FLiP’s New Vice Chair: Max Preston

“I got started in the industry from an engagement party.”

Max Preston isn’t lying. FLiP’s new vice chair attended a course on business marketing, dated a classmate, proposed to her (she said yes), and met a man at his fiance’s sister’s house during an engagement party named (Perry Rizzo) He owned a company that supplied automotive plastic parts to original equipment manufacturers.

Max was beyond intrigued.

“I’m a huge car guy. That’s my biggest passion in life. I think I could say the word ‘Ferrari’ before I could say the word ‘mom,’” he said. “He ended up calling me in for an interview and from that interview forward I was hired on to Axiom Group under marketing and product strategy.”

Max didn’t know a lot about plastics at the time. He had no idea how much went into a car’s construction. But eventually he got the hang of it, and went out to solve problems on his own.

“Right around the time I got hired was around the time they were creating this system that would tell their managers about the status of their injection molding machines—are they running or are they not? If they are running, when was the last shut down and how long did it occur for? What’s their running rate on the entire day, week, month?” he asked. “We wanted to be able to know what exactly was going on remotely, in real-time before we entered the front door every morning.”

That’s how Max landed at Smart Attend, a services company for whom he now serves as general manager. The time he’s spent in the plastics industry might not be as long as others, but in that time he’s made an impact and gotten the lay of the land when it comes to industry’s challenges—quickly, as he did when he first arrived at Axiom Group.

“For me, with the skills gap, there are older professionals leaving the industry and then younger people entering and then exiting and then entering and exiting the industry and so on and so forth,” he said. “There’s not much in between, and its impact is becoming more obvious every single day.”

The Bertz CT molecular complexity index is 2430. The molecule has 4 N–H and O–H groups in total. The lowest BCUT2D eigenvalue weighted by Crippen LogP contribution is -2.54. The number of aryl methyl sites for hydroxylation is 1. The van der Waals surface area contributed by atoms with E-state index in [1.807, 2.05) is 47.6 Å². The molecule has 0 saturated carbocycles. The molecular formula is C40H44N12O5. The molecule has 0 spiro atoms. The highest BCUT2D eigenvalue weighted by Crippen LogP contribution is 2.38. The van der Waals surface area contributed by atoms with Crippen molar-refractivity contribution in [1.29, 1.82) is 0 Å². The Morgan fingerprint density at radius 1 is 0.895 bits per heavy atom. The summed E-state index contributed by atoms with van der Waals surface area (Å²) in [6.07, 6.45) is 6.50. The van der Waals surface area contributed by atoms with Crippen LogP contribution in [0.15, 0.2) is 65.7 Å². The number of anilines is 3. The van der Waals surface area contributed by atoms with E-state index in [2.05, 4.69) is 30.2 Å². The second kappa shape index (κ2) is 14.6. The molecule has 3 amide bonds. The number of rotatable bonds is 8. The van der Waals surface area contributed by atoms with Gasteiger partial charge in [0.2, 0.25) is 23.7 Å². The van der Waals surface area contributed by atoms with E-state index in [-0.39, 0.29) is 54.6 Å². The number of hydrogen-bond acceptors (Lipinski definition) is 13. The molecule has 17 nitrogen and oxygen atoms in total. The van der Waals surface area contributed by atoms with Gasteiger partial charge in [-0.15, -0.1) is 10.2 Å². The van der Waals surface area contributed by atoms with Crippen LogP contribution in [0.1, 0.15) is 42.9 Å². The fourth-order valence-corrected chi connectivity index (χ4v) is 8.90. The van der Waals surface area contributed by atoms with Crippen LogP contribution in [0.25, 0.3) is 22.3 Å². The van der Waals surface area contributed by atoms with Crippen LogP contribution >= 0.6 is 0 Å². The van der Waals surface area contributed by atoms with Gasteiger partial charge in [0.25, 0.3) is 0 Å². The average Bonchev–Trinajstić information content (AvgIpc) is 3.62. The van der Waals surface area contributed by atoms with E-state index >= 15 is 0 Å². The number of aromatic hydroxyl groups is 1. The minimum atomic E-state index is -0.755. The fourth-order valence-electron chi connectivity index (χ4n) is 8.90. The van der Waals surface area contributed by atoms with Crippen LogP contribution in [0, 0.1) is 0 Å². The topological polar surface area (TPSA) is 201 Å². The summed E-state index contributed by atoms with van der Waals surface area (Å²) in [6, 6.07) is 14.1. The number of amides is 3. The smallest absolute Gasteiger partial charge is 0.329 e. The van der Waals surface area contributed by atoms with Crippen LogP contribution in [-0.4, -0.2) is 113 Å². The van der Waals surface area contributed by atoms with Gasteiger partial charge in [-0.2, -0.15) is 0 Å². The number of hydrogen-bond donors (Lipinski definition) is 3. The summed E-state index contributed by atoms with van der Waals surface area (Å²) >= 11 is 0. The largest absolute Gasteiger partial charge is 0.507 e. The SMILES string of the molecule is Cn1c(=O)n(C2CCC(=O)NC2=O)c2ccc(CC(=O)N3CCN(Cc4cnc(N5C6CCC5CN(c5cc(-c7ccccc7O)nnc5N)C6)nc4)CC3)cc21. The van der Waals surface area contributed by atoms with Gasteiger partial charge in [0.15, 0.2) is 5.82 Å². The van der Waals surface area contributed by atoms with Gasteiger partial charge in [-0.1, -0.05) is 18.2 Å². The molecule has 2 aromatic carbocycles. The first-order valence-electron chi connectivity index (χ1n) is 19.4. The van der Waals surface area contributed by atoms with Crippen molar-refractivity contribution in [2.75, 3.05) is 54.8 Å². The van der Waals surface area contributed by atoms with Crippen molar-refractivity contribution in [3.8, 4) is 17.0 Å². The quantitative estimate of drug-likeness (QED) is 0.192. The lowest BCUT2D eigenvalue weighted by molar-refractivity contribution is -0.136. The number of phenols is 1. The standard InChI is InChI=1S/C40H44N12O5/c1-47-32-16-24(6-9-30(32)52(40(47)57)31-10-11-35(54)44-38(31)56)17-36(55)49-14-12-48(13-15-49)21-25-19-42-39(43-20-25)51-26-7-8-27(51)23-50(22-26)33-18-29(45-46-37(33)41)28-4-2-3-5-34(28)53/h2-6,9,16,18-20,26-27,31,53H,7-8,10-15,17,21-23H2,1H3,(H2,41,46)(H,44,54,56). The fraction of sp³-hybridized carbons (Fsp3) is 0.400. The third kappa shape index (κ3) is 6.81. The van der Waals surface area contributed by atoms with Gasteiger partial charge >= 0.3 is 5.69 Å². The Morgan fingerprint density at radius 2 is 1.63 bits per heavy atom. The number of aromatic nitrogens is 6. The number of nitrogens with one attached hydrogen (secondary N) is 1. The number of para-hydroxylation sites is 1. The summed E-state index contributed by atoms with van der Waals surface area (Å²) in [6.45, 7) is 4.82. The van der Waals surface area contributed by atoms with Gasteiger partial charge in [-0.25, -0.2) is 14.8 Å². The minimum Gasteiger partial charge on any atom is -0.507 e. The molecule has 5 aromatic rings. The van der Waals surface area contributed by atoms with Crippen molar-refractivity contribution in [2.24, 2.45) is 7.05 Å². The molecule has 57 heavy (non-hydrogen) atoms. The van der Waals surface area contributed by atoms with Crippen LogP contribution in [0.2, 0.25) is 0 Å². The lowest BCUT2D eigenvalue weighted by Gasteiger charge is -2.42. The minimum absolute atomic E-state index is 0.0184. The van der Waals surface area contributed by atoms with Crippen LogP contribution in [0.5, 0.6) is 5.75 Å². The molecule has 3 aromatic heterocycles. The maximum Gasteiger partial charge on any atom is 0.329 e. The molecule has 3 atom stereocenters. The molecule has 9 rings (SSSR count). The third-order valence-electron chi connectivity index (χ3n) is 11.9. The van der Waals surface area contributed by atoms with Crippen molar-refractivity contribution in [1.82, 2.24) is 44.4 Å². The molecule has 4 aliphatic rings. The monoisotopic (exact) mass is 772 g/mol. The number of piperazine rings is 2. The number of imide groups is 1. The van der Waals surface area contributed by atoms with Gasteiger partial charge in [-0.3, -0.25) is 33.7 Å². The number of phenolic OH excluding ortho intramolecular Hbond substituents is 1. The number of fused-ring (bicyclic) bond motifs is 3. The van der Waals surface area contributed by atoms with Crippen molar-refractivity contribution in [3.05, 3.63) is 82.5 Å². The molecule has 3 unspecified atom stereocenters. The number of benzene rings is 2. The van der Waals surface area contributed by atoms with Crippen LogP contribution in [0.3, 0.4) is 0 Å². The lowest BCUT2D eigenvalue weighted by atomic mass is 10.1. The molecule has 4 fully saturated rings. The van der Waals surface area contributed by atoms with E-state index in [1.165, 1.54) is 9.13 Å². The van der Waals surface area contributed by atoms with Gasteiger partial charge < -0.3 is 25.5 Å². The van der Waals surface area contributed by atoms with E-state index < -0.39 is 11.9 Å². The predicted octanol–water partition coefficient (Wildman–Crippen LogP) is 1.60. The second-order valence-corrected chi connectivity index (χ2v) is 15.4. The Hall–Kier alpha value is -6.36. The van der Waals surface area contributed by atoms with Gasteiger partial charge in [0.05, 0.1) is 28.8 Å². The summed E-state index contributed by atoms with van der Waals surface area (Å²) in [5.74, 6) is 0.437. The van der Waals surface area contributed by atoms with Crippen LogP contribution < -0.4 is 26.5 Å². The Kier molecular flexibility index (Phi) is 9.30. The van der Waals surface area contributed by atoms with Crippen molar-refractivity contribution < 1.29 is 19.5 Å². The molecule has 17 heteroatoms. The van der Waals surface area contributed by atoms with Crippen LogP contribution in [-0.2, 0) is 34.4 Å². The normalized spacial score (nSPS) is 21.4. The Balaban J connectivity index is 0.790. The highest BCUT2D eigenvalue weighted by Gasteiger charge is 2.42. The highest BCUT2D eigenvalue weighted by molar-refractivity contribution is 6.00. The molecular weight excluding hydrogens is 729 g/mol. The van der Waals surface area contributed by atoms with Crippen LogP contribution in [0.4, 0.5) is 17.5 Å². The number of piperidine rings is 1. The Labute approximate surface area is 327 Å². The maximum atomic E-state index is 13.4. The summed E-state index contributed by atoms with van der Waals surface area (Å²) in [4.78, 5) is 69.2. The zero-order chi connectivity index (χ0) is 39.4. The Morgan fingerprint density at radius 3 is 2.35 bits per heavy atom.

Filling in that stress fracture, as Max called it, is a two-fold process.

“The older generation struggles to understand how to best manage the younger generation coming in,” he said. “But they need to have the tools to be able to make that happen and turn those workers into lifelong employees, and eventually leaders.”

Secondly, “the negative perception [of plastics] that we’re seeing is taking a toll,” said Max. “We really have to buckle down on this. FLiP has to continuously be creating a new approach—educating, mentoring and reaching out to companies looking for advice about how to attract new talent and change the way people think about our industry.”

PLASTICS and FLiP provide the venues to accomplish Max’s vision for the future of the plastics industry.

“I believe in collaboration,” he said. “The moment I saw FLiP, I knew this was a major opportunity to drive even more traffic to this industry, and to change the way we treat manufacturing on this continent.”

“Globalization and the skills gap are not making anything easier for any of us, but groups like FLiP exist to help provide the younger generation a chance to learn leadership skills. That focus on young professionals and giving them a chance falls directly in line with what Perry did for me, and my own personal goals as a leader of a organization. I can’t wait to see how FLiP has positively affected the plastics industry 20 years from now and I’m very proud to be apart of it all."


The FLiP Files is a blog series spotlighting young professionals who are active in PLASTICS' Future Leaders in Plastics (FLiP), a group for plastics professionals under the age of 40. For this FLiP File, we spoke with Max Preston, general manager of Smart Attend.